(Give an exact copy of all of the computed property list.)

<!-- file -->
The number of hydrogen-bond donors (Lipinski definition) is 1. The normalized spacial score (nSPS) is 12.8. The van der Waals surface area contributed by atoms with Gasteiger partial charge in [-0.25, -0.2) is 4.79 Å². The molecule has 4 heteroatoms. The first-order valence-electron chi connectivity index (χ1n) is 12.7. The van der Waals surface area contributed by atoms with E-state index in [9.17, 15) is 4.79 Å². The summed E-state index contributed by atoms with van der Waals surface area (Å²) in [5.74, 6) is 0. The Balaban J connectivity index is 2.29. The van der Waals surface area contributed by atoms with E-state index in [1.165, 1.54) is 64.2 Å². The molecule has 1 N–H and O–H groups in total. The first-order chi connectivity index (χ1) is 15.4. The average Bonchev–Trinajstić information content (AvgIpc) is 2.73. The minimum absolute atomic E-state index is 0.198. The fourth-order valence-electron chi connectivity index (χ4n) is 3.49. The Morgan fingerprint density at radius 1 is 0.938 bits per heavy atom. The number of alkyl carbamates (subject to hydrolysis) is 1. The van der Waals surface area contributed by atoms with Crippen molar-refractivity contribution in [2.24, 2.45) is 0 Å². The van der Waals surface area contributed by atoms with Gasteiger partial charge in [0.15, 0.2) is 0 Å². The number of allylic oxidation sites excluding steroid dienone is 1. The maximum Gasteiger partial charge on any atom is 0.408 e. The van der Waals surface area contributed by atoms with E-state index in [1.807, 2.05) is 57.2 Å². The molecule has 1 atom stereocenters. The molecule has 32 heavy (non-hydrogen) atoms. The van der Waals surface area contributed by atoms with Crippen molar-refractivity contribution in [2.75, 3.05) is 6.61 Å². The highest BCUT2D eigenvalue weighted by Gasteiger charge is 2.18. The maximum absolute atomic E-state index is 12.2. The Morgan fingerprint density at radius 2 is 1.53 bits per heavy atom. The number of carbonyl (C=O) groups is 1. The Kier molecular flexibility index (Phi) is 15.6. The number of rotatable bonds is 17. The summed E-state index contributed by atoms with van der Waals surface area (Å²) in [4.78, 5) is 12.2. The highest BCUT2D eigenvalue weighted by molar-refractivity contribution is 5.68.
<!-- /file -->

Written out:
The number of hydrogen-bond donors (Lipinski definition) is 1. The normalized spacial score (nSPS) is 12.8. The van der Waals surface area contributed by atoms with Gasteiger partial charge in [-0.25, -0.2) is 4.79 Å². The molecule has 4 heteroatoms. The first-order valence-electron chi connectivity index (χ1n) is 12.7. The van der Waals surface area contributed by atoms with E-state index in [9.17, 15) is 4.79 Å². The summed E-state index contributed by atoms with van der Waals surface area (Å²) in [5.74, 6) is 0. The Balaban J connectivity index is 2.29. The van der Waals surface area contributed by atoms with E-state index in [1.165, 1.54) is 64.2 Å². The molecule has 1 N–H and O–H groups in total. The first-order chi connectivity index (χ1) is 15.4. The average Bonchev–Trinajstić information content (AvgIpc) is 2.73. The minimum absolute atomic E-state index is 0.198. The fourth-order valence-electron chi connectivity index (χ4n) is 3.49. The Morgan fingerprint density at radius 1 is 0.938 bits per heavy atom. The number of alkyl carbamates (subject to hydrolysis) is 1. The van der Waals surface area contributed by atoms with Crippen molar-refractivity contribution in [2.24, 2.45) is 0 Å². The van der Waals surface area contributed by atoms with Gasteiger partial charge in [0.15, 0.2) is 0 Å². The number of allylic oxidation sites excluding steroid dienone is 1. The maximum Gasteiger partial charge on any atom is 0.408 e. The van der Waals surface area contributed by atoms with E-state index in [1.807, 2.05) is 57.2 Å². The molecule has 1 atom stereocenters. The molecule has 32 heavy (non-hydrogen) atoms. The van der Waals surface area contributed by atoms with Crippen molar-refractivity contribution in [2.75, 3.05) is 6.61 Å². The highest BCUT2D eigenvalue weighted by Gasteiger charge is 2.18. The maximum absolute atomic E-state index is 12.2. The Morgan fingerprint density at radius 2 is 1.53 bits per heavy atom. The number of carbonyl (C=O) groups is 1. The Kier molecular flexibility index (Phi) is 15.6. The number of rotatable bonds is 17. The summed E-state index contributed by atoms with van der Waals surface area (Å²) in [4.78, 5) is 12.2. The highest BCUT2D eigenvalue weighted by molar-refractivity contribution is 5.68.